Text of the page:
A new performing arts center, designed by one of France's preeminent architects, is coming to Ashkelon and will boast two halls, plus space for music and dance schools. Manuelle Gautrand will be designing the 4,500-square-meter, NIS 60-million center, which will also feature a public square for outdoor performances. Gautrand will work together with architect Batya Swirsky Malul of Holon.
The center will have two separate wings that will house a dance school and a municipal conservatory. There will be two auditoriums on the ground floor - one seating 500 people and the other 150 - thus providing the city with medium-size performance venues that complement the city's existing Heikhal Hatarbut, which seats 900. Construction will begin in about a year.
The exterior of the structure will resemble a collection of boxes, covered with perforated metallic sheeting that will lend the building the aura of an unusual sculpture. Gautrand chose to build the classrooms and workshops on top of each other, and imbue the spaces with a feeling of volume that is visible from the outside.
On the top floor there will be a lookout point with an open terrace from which one can view Ashkelon and its environs.
Gautrand explained that her design was meant to create a "lively, festive place," but this declaration does not exactly correlate with the center's location: far from the downtown area. Though the city had originally planned to erect the facility in a more central place, it decided to move it to give it more space and visibility.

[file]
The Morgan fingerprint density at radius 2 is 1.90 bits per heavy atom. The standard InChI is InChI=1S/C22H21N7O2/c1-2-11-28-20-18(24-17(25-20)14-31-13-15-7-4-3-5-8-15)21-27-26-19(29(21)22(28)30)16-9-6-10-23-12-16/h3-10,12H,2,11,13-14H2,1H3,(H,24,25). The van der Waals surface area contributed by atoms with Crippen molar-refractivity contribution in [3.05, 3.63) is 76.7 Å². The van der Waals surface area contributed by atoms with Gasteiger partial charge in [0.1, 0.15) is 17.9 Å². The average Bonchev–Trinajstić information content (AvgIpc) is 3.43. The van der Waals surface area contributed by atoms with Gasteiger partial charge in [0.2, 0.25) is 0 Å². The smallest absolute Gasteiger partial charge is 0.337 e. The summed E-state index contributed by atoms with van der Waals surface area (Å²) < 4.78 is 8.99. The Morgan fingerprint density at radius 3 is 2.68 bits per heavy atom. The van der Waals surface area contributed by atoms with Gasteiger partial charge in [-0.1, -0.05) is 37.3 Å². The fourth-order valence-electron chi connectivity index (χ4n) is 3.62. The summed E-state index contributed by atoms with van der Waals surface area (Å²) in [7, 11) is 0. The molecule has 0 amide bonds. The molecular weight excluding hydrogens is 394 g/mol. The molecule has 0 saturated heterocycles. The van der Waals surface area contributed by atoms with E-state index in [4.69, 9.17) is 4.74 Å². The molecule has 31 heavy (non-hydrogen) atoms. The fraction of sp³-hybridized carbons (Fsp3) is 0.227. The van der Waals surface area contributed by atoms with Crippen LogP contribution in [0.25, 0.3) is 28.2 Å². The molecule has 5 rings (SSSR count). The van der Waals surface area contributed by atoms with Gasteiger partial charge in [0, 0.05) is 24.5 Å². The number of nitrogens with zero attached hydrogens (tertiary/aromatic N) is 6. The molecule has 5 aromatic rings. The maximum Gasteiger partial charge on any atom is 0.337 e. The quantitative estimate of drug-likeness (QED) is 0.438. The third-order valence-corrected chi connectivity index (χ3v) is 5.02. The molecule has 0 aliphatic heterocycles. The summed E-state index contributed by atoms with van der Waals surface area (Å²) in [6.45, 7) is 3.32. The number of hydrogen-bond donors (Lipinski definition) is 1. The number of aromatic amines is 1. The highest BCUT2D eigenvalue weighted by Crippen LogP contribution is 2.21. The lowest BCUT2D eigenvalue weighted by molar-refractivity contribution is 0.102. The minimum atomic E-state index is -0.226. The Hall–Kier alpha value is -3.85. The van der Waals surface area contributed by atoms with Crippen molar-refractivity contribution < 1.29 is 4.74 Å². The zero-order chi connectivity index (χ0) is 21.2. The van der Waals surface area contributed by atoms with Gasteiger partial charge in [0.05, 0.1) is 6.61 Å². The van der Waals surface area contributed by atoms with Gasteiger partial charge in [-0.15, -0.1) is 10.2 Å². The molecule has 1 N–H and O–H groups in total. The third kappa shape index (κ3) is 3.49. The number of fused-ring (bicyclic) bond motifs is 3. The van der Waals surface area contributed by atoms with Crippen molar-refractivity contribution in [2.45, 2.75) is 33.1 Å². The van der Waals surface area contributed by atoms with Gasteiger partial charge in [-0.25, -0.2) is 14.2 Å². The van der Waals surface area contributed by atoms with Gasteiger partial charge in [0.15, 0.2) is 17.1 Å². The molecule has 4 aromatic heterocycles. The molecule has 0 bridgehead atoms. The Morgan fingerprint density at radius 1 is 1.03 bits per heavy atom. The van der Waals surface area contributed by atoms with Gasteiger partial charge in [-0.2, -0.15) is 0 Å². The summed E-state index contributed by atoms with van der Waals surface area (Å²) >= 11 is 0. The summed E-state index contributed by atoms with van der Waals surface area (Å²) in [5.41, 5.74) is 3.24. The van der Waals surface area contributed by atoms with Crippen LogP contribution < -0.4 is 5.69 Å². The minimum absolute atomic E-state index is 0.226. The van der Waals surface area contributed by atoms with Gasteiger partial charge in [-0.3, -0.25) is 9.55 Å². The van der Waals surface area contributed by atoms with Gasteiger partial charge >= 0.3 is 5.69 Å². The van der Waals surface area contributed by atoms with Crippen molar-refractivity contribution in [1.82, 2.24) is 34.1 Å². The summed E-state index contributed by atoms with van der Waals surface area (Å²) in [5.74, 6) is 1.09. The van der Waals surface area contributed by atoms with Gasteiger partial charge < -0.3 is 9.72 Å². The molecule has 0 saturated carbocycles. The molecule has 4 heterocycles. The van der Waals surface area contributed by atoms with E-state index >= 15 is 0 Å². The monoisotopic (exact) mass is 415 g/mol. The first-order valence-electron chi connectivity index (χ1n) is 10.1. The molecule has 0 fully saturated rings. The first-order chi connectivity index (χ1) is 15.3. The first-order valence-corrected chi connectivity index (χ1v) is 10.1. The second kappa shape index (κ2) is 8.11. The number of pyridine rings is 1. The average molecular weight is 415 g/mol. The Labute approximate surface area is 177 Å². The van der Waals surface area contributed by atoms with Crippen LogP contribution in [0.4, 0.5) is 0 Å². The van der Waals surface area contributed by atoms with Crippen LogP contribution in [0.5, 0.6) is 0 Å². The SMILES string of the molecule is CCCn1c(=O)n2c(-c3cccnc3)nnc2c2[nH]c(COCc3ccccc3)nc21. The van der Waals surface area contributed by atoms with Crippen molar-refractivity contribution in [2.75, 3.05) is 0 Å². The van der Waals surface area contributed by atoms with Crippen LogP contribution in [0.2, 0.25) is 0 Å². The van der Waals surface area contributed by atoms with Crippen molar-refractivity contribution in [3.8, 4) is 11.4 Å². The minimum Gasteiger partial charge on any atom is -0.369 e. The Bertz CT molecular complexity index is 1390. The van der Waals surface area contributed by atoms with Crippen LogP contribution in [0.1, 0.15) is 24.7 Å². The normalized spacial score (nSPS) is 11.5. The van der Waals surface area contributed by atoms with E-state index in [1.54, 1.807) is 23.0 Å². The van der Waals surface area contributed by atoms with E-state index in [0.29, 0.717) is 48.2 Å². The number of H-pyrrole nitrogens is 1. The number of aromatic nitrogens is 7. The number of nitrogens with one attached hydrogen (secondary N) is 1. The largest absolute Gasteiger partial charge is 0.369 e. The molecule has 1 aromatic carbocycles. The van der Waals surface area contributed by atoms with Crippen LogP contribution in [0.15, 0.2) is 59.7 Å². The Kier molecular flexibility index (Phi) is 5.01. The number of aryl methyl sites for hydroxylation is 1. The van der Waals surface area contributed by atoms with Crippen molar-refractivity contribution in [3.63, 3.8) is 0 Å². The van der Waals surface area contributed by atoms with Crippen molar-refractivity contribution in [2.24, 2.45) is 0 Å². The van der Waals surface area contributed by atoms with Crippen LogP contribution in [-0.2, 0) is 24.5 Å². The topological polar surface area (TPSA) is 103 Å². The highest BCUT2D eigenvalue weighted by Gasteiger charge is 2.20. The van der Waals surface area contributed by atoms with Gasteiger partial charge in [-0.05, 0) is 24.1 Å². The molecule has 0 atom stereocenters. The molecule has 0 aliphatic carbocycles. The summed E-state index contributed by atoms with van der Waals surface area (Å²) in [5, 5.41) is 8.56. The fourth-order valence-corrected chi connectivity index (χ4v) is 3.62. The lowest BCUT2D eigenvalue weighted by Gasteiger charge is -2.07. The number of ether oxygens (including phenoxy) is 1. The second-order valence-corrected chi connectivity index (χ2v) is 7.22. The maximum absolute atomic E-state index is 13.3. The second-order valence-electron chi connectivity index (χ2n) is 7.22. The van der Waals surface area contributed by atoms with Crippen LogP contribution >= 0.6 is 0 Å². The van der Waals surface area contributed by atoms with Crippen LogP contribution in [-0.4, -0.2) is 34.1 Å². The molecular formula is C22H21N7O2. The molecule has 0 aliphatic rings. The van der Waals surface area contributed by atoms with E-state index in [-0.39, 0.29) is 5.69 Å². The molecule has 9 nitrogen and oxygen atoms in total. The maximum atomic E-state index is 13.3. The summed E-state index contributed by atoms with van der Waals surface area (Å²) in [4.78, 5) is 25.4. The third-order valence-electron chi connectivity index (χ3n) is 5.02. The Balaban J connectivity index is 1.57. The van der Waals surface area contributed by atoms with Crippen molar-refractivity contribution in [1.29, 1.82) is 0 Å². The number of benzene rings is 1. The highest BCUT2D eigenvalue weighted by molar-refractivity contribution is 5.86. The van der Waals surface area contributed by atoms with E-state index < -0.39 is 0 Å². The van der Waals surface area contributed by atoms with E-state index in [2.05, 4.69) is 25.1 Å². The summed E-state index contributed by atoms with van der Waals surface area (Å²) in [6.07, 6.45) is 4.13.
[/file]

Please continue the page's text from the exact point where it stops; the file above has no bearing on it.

Ashkelon Mayor Benny Vaknin said he hopes the new center will be "an architectural icon that will draw people from all over the country and the world."
Ashkelon's future arts center is the latest in a long line of public and private projects currently being planned in the country by foreign architects, among them the new Bezalel Academy of Arts and Design's campus in Jerusalem (Sanaa Architects of Tokyo ), a residential tower on Rothschild Boulevard in Tel Aviv (Richard Meier of New York ) and the Safra Center for Brain Sciences building at the Hebrew University of Jerusalem's Givat Ram campus (Norman Foster of London ).
Recently, prominent local architects have protested the decision by Yad Hanadiv-The Rothschild Foundation to invite a number of "star" architects, four of them foreign, directly into the second round of a design competition for the new National Library building in Jerusalem, while Israeli firms must compete in a first round.
On Sunday, the National Library construction company announced the panel of judges for the first round of the competition: Spanish architect Prof. Luis Fernandez-Galiano (chairman ); Prof. Rafael Moneo, winner of the Pritzker Prize, also from Spain; Italin architect Massimiliano Fuksas; Prof. Elinoar Barzaki and architect Gabi Schwartz.
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